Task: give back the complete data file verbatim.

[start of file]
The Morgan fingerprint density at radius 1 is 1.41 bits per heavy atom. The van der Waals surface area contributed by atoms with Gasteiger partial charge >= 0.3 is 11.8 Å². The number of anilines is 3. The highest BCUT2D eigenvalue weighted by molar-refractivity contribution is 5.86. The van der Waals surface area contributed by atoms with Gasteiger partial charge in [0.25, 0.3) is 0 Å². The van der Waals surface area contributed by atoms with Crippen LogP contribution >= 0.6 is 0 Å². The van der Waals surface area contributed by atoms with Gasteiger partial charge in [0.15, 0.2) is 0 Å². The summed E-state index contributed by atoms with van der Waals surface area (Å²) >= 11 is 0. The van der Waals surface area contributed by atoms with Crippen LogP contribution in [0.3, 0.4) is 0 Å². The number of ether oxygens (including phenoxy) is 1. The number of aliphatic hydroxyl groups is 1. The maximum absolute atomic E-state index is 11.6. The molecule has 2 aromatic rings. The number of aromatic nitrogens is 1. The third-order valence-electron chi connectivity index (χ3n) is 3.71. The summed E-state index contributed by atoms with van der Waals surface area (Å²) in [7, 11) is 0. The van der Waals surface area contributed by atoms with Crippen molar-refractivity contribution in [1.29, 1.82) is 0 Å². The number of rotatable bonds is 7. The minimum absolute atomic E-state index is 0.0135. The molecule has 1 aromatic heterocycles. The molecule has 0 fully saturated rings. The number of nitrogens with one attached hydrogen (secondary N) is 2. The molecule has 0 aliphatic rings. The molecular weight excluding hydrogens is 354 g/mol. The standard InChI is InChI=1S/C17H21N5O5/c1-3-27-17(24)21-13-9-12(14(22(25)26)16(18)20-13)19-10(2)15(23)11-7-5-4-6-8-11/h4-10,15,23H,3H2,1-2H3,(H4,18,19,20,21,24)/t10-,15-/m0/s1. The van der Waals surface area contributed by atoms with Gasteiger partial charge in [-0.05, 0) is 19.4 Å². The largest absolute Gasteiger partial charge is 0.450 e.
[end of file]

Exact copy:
The Morgan fingerprint density at radius 1 is 1.41 bits per heavy atom. The van der Waals surface area contributed by atoms with Gasteiger partial charge >= 0.3 is 11.8 Å². The number of anilines is 3. The highest BCUT2D eigenvalue weighted by molar-refractivity contribution is 5.86. The van der Waals surface area contributed by atoms with Gasteiger partial charge in [0.25, 0.3) is 0 Å². The van der Waals surface area contributed by atoms with Crippen LogP contribution >= 0.6 is 0 Å². The van der Waals surface area contributed by atoms with Gasteiger partial charge in [0.15, 0.2) is 0 Å². The summed E-state index contributed by atoms with van der Waals surface area (Å²) >= 11 is 0. The van der Waals surface area contributed by atoms with Crippen LogP contribution in [0.3, 0.4) is 0 Å². The number of ether oxygens (including phenoxy) is 1. The number of aliphatic hydroxyl groups is 1. The maximum absolute atomic E-state index is 11.6. The molecule has 2 aromatic rings. The number of aromatic nitrogens is 1. The third-order valence-electron chi connectivity index (χ3n) is 3.71. The summed E-state index contributed by atoms with van der Waals surface area (Å²) in [7, 11) is 0. The van der Waals surface area contributed by atoms with Crippen molar-refractivity contribution in [1.29, 1.82) is 0 Å². The number of rotatable bonds is 7. The minimum absolute atomic E-state index is 0.0135. The molecule has 1 aromatic heterocycles. The molecule has 0 fully saturated rings. The number of nitrogens with one attached hydrogen (secondary N) is 2. The molecule has 0 aliphatic rings. The molecular weight excluding hydrogens is 354 g/mol. The standard InChI is InChI=1S/C17H21N5O5/c1-3-27-17(24)21-13-9-12(14(22(25)26)16(18)20-13)19-10(2)15(23)11-7-5-4-6-8-11/h4-10,15,23H,3H2,1-2H3,(H4,18,19,20,21,24)/t10-,15-/m0/s1. The van der Waals surface area contributed by atoms with Gasteiger partial charge in [-0.05, 0) is 19.4 Å². The largest absolute Gasteiger partial charge is 0.450 e.